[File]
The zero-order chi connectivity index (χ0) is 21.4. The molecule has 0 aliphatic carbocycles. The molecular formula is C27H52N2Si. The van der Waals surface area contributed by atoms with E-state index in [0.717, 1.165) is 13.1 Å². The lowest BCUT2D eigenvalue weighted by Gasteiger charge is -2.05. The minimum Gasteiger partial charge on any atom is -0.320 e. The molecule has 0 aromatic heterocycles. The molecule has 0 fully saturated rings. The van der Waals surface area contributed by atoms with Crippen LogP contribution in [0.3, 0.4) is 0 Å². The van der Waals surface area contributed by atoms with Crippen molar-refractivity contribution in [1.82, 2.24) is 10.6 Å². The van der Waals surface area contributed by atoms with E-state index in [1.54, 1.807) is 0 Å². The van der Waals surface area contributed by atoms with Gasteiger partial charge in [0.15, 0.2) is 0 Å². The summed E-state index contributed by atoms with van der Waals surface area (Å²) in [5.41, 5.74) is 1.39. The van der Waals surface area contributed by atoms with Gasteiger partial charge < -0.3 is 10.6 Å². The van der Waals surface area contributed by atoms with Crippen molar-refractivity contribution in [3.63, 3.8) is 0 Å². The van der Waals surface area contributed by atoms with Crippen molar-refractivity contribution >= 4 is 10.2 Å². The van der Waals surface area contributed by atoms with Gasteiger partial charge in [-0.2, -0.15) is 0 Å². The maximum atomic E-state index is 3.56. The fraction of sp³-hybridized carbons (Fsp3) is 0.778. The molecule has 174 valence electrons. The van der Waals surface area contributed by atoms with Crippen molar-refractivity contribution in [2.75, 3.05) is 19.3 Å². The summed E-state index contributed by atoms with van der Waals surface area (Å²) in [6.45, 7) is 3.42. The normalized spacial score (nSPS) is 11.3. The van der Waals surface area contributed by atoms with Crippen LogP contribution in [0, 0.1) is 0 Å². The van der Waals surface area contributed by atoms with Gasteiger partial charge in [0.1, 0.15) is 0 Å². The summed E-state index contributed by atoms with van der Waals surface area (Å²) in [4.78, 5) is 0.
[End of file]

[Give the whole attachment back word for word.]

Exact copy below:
The zero-order chi connectivity index (χ0) is 21.4. The molecule has 0 aliphatic carbocycles. The molecular formula is C27H52N2Si. The van der Waals surface area contributed by atoms with E-state index in [0.717, 1.165) is 13.1 Å². The lowest BCUT2D eigenvalue weighted by Gasteiger charge is -2.05. The minimum Gasteiger partial charge on any atom is -0.320 e. The molecule has 0 aromatic heterocycles. The molecule has 0 fully saturated rings. The van der Waals surface area contributed by atoms with Crippen LogP contribution in [0.3, 0.4) is 0 Å². The van der Waals surface area contributed by atoms with Crippen molar-refractivity contribution in [1.82, 2.24) is 10.6 Å². The van der Waals surface area contributed by atoms with E-state index in [1.54, 1.807) is 0 Å². The van der Waals surface area contributed by atoms with Gasteiger partial charge in [0.15, 0.2) is 0 Å². The summed E-state index contributed by atoms with van der Waals surface area (Å²) in [5.41, 5.74) is 1.39. The van der Waals surface area contributed by atoms with Gasteiger partial charge < -0.3 is 10.6 Å². The van der Waals surface area contributed by atoms with Crippen molar-refractivity contribution in [3.63, 3.8) is 0 Å². The van der Waals surface area contributed by atoms with Crippen molar-refractivity contribution >= 4 is 10.2 Å². The van der Waals surface area contributed by atoms with Gasteiger partial charge in [-0.2, -0.15) is 0 Å². The maximum atomic E-state index is 3.56. The fraction of sp³-hybridized carbons (Fsp3) is 0.778. The molecule has 174 valence electrons. The van der Waals surface area contributed by atoms with Crippen molar-refractivity contribution in [2.75, 3.05) is 19.3 Å². The summed E-state index contributed by atoms with van der Waals surface area (Å²) in [6.45, 7) is 3.42. The normalized spacial score (nSPS) is 11.3. The van der Waals surface area contributed by atoms with Crippen LogP contribution in [0, 0.1) is 0 Å². The van der Waals surface area contributed by atoms with Gasteiger partial charge in [0.1, 0.15) is 0 Å². The summed E-state index contributed by atoms with van der Waals surface area (Å²) in [4.78, 5) is 0.